+

2A

<5%

            -

                +

2B

<5%

            +

                -

2C

>5%

            +

                +

3A

>5%

            -

                +

3B

>5%

            +

                -

3C

<5%

            -

                -

GBCI=Gallbladder Contraction Index

(+) = Presence of Clinical / Sonographic Evidence

(-) = Absence of Clinical / Sonographic Evidence

    

Table 2 shows gallbladder contraction indices in some patients with positive histories of gallbladder diseases.

Table 2: Gallbladder contraction indices in patients with positive history of gallbladder diseases

S/N

Sex

Clinical History

GBCI (%)

Grade/Remark

1

M

Hepatomegaly, mild ascites,

Lymphadenopathy, cholecystitis (4mm wall thickness) cholelithiasis (9. 6mm cholelith), gall bladder attack.

 

 

 

 -2

 

 

 

Grade 1

2

M

Acalculous cholecystitis. six months post medication. Normal wall thickness.  No gall bladder attack.

 

 

 

36.31

 

Improvement

To Normality.

3

M

Cholelithiasis. six months post medication, reduced gall bladder attack,  No cholelith seen.

 

48.45

 

Grade 3. Recorded Improvement.

4

F

Chronic cholecystitis (7.4mm wall thickness), cholelithiasis (multiple calculi averaging 7.4mm), six weeks post partum, gall bladder attack.

 

 

 

-75.32

 

 

Grade 1

5

M

2.2mm asymptomatic solitary cholelith.  No gall attack incidental finding during an untargeted abdominal sonography.  Normal wall thickness.

 

 

 

12.25

 

 

 

Grade 3

Model Development

GBCI is used in this model as a cholecystodynamic variable.  Other variables are clinical evidence and sonographic signature of gallbladder diseases (e.g. wall thickening and intracavitary masses)

In this model, grade 1 is the most severe and grade 3 is the least severe.

Grade 1:

GBCI < 5% + clinical evidence of gallbladder disease + sonography evidence of gallbladder disease.

Grade 2:

GBCI < 5% + sonographic evidence of gallbladder disease + no clinical evidence of gallbladder disease.

Or

GBCI < 5% + Clinical evidence of gallbladder disease + No sonographic evidence of gallbladder disease.

Or

GBCI > 5% + clinical evidence of gallbladder disease + sonographic evidence of gallbladder disease.

Grade 3:

GBCI > 5% + sonographic evidence of gallbladder disease + no clinical evidence of gallbladder disease.

Or

GBCI > 5% + clinical evidence of gallbladder disease + No sonographic evidence of gallbladder disease.

OR

GBCI < 5% + no sonographic evidence of gallbladder disease + no clinical evidence of gallbladder disease.

Discussion

At present, there has not been any model based on contractility used for assessing very severe (Grade 1), moderately severe (Grade 2) and mild (Grade 3) gallbladder diseases even though several dynamic studies (Ugwub,et al, 2007, Pons, et al, 2003, Siegel et al,  2000,Cay et al, 2006, Acalovschi et al, 2004, Guliter et al, 2003) have been carried out on the gallbladder.  This present study is the first.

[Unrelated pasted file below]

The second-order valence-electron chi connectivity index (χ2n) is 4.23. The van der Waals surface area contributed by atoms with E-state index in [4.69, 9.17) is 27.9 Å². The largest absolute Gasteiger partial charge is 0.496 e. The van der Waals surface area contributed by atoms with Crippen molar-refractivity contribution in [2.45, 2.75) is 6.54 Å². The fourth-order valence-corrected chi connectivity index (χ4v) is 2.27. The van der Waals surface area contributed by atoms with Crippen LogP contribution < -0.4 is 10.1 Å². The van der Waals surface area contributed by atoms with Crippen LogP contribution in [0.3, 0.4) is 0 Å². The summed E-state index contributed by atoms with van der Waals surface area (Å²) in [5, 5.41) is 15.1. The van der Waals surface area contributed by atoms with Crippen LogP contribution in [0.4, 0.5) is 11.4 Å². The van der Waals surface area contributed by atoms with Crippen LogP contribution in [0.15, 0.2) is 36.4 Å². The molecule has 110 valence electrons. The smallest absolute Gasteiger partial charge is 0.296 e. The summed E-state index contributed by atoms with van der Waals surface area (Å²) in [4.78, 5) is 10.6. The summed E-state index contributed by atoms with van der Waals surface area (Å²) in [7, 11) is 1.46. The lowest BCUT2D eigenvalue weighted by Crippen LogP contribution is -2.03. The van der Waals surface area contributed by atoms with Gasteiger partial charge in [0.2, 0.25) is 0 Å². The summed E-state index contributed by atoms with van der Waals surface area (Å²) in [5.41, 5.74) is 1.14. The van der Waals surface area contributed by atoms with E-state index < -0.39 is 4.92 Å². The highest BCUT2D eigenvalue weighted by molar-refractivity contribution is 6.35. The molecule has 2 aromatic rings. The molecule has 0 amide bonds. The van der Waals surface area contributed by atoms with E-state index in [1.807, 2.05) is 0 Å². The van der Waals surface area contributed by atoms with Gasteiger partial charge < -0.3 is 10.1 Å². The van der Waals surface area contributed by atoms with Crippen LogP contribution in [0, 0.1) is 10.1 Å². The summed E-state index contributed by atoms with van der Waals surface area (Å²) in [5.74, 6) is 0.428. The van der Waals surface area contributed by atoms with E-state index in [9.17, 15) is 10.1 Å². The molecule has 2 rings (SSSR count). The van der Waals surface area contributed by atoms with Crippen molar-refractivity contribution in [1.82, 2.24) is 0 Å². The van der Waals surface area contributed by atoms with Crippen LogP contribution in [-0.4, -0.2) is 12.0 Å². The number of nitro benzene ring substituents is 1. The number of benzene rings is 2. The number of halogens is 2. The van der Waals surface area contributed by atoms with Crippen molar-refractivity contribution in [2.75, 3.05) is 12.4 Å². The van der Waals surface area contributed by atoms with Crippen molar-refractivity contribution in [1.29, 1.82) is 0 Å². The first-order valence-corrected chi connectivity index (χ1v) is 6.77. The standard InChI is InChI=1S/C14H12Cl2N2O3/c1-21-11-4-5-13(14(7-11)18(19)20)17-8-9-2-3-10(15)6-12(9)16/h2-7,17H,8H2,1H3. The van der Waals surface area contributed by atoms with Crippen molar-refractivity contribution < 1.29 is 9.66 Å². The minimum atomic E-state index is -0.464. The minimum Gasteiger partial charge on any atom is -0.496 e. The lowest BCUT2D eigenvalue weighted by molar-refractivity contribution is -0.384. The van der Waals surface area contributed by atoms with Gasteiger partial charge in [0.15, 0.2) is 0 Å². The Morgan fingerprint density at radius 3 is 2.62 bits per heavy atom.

However, it should be taken into account that the definition of parameters used might be interpreted in different ways by independent investigators when applying models.  That makes it essential to use reproducible and clearly defined parameters, as recently suggested (Zimmerrman et al, 2000), which is especially true for categorical variables.  We tried to use a clear definition for the main variable, which is the GBCI.  The mathematical formula used for GBCI was

  (V1-V2) x  100   

     V1             1   

where V1 is the Initial Gallbladder Volume                                                

V2 is the Postprandial Gallbladder Volume

This model is a mathematical formula, and clinicians may be reluctant to use it.  Actually, it is simple to use.  Only a computer or even simply a hand calculator is needed.  Once all the parameters to be used in the model are obtained in the evaluation of a given gallbladder in fasting and postprandial phases, their values (measurements) are applied to the model’s mathematical formula, and result will allow the estimation of the severity of the disease. A possible limitation of this proposed model is the use of two-dimensional ultrasound to determine gallbladder volume and contraction index, which has been shown to have significant problem when compared with gold standard (dynamic scintigraphy). Further studies in this field apart from being carried out on a larger samples of both normal subjects and patients with gallbladder diseases to give high power (enough sample size) would need to be compared with crossover studies using gold standards. In this case, the gold standards would be dynamic cholescintigraphy (DCS) and possibly surgical pathology. The use of dynamic ultrasonography (DUS) may have contributed to the wide variability in the percentages (Ugwub, 2006) used to identify normal gallbladder function (5%-77%) in this paper. This could obviously be due to the use of ellipsoid formula in volume determination for various gallbladder shapes and contours.

Finally, we propose this model for predicting gallbladder disease severity and affirm that the prospective evaluation of this model in large series of subjects in different racial and socio-cultural background would further determine its actual value. 

References

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  • Cay, A., Imamoglu, M., Sarihan, H. (2006). Ultrasonographic evaluation of fatty meal stimulated gallbladder contraction in the diagnosis of biliary dyskinesia in children. Acta. Paediatr. 95(7):838-842.
  • Contractility in term and preterm neonates: Normal values and clinical application in ultrasonography. Acta. Paediatr. 87(7): 799-804.
  • Guliter, S., Yilmaz, S., Karakan, T. (2003). Evaluation of gallbladder volume and motility in non-insulin-dependent diabetes mellitus patients using real time ultrasonography. J. Clin Gastroenterol. 37(4):288-291.
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©Physiological Society of Nigeria, 2007